The Role of the Data Protection Officer
Organisations in the UK that control or process personal data of EU citizens have until May next year to comply with the new EU General Data Protection Regulation (GDPR). The Regulation replaces the Data Protection Act 1998 and will impose many new and onerous obligations on UK organisations.
It is becoming clear that the impact this will have is not fully understood or appreciated. For example, there is a common misconception that only large organisations and public authorities will need to appoint a Data Protection Officer (DPO).
GDPR actually makes it mandatory to appoint a DPO in organisations:
- where the processing is carried out by a public authority or body;
- where the core activities of the controller or the processor consist of processing operations, which require regular and systematic monitoring of data subjects on a large scale; or
- where the core activities of the controller or the processor consist of processing on a large scale of special categories of data or personal data relating to criminal convictions and offences.
These criteria apply to far more organisations than many people realise. You should try to establish whether your organisation is caught within the scope of this requirement and you must appoint a DPO. We have produced another article that explains the criteria in much more detail and will help you come to a conclusion – read it here.
What will the role of the DPO involve?
The role of the DPO is codified in Article 39 of the GDPR and includes educating and training the organisation and employees on GDPR compliance, conducting data audits, monitoring performance, maintaining comprehensive records of data processing activities and serving as a point of contact between the company and the Information Commissioner or individual data subjects.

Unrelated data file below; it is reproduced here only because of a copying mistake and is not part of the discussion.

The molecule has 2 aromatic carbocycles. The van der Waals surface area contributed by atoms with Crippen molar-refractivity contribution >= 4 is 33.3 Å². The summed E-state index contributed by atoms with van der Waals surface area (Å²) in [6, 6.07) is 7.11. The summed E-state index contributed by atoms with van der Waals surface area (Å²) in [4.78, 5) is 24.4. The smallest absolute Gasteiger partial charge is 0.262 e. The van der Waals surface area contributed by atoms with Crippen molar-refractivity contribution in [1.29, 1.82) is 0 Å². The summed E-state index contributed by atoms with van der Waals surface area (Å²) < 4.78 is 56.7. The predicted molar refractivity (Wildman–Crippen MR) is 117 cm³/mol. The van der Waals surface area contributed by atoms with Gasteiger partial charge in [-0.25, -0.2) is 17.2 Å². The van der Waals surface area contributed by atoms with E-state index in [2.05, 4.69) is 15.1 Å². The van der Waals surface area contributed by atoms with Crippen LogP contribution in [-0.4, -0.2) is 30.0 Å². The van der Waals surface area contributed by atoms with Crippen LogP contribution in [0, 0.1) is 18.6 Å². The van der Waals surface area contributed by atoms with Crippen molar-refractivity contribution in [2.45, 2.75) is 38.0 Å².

A DPO can be an external appointment - many new consultancies and agencies are springing up to meet this demand. If you appoint someone internally, they must be independent of the Board and the management of the data. Almost like an internal auditor, they must be robustly independent and not sanctioned for any decisions or actions based on their findings.
The DPO shall be designated on the basis of professional qualities and, in particular, expert knowledge of data protection law and practices and the ability to fulfil the tasks referred to in Article 39.
The DPO is permitted to have other duties if those duties do not result in a conflict of interests. This means that the DPO cannot hold a position within the organisation that leads him or her to determine the purposes and the means of the processing of personal data. Due to the specific organisational structure in each organisation, this has to be considered case by case. As a rule of thumb, conflicting positions may include senior management positions (such as chief executive, chief operating, chief financial, chief medical officer, head of marketing department, head of Human Resources or head of IT departments) but also other roles lower down in the organisational structure if such positions or roles lead to the determination of purposes and means of processing.
If you are still not sure whether or not you must appoint a DPO then you should contact the Information Commissioner’s Office for further advice.
Our extremely popular one-day course, Preparing for the General Data Protection Regulation, is a step-by-step guide to GDPR and will help you understand what you should be doing now and in the coming months to prepare for the important changes. The course will show you how to comply with the Regulation and what will change from the existing legislation. It will explain the new rules regarding the legal basis for processing, consent, privacy notices, control of personal data, mandatory breach reporting, complaints and penalties. The financial penalties for non-compliance will be very substantial so it is absolutely vital that your organisation is fully prepared as early as possible.